When we think about improving our sleep habits, we know to be cautious of blue light in screens, snoozing on a mattress that is unique to our sleep style and comfort preferences, and setting a consistent schedule. But there’s an important aspect that’s often overlooked when learning about better sleep habits: food. The food we eat and the drinks we consume throughout the day impact (either positively or negatively) how fast we fall asleep and how long we stay there.
When looking for foods that help promote rest, we need to look for those which naturally contain serotonin, melatonin, tryptophan and antioxidants. While there are full recipes, from veggie marinara pasta to turkey burgers and sweet potatoes, aimed to help you snooze, evening snacks are also a great option.
Four Snacks to Help You Sleep
Rich in both vitamin C antioxidants and serotonin, kiwis make an excellent bedtime snack. A clinical study conducted on the relationship between kiwis and quality of sleep found eating two kiwis before bed can help you fall asleep faster and stay asleep longer.
A natural source of melatonin and antioxidants, cherries have also shown to increase the amount of tryptophan in your body. A glass of tart cherry juice before bed can stimulate the release of melatonin in your body and make you feel sleepy. A study on tart cherry juice found drinking a glass in the mornings and evenings can promote restful sleep and even treat insomnia.
Containing tryptophan, magnesium and potassium, bananas can help you relax and fall asleep faster on three fronts. While everyone knows of the sleep-promoting properties of tryptophan, magnesium and potassium are both natural muscle relaxants, helping your body unwind by promoting a sense of calm.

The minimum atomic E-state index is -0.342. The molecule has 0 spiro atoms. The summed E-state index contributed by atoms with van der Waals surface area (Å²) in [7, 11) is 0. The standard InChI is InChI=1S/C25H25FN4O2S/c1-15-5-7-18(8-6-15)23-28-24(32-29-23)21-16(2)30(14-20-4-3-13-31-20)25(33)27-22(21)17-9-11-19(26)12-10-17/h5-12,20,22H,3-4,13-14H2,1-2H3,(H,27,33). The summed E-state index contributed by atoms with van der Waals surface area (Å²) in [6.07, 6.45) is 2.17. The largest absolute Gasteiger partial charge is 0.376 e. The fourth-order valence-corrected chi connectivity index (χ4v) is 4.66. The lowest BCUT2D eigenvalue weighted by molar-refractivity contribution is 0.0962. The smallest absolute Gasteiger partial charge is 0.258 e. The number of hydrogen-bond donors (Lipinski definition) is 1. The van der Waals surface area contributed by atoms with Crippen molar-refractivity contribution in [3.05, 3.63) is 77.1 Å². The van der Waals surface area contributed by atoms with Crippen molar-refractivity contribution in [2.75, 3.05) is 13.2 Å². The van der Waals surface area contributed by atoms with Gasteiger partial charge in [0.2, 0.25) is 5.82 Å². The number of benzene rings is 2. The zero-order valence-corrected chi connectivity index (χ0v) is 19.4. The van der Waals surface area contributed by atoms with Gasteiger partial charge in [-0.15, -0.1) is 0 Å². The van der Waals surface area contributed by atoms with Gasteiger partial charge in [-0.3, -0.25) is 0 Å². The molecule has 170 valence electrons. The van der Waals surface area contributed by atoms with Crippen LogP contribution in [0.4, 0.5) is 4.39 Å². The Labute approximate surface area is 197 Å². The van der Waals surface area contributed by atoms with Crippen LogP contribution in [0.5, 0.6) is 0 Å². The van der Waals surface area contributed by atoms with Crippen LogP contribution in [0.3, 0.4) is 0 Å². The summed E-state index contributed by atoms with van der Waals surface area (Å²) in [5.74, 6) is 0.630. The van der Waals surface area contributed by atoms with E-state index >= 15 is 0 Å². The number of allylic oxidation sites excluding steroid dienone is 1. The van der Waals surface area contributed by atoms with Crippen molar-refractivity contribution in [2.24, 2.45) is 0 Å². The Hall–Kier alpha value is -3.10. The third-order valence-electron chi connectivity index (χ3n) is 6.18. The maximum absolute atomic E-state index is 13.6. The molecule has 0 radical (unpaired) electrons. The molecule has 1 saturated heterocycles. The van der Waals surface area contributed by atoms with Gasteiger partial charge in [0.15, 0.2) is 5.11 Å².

With one ounce of almonds containing roughly 75 mg of magnesium, this easy snack is a great way to improve your quality of sleep. One clinical study even found consuming almonds on a daily basis can help fight insomnia while also lowering your risk for chronic diseases.
Generally, we want to avoid eating within two to three hours of bedtime. This allows the body to properly digest the food. Foods that are hard to digest shouldn’t be eaten in the evening.
Two Types of Food to Avoid Before Bedtime
High in protein and often high in fat, red meat is difficult for the body to digest, which means if you are trying to sleep but your body is still breaking down your steak, it’s going to keep you awake.
While this is more generic advice, it’s important to remember while turmeric and chilies have benefits to the body, they also can increase the risk of indigestion, especially if consumed right before lying down. Spicy foods can increase the acidity in your stomach, leading to an unsettled feeling that’s counterproductive to a good night’s sleep. –David Klose, Certified Sleep Science Coach at Amerisleep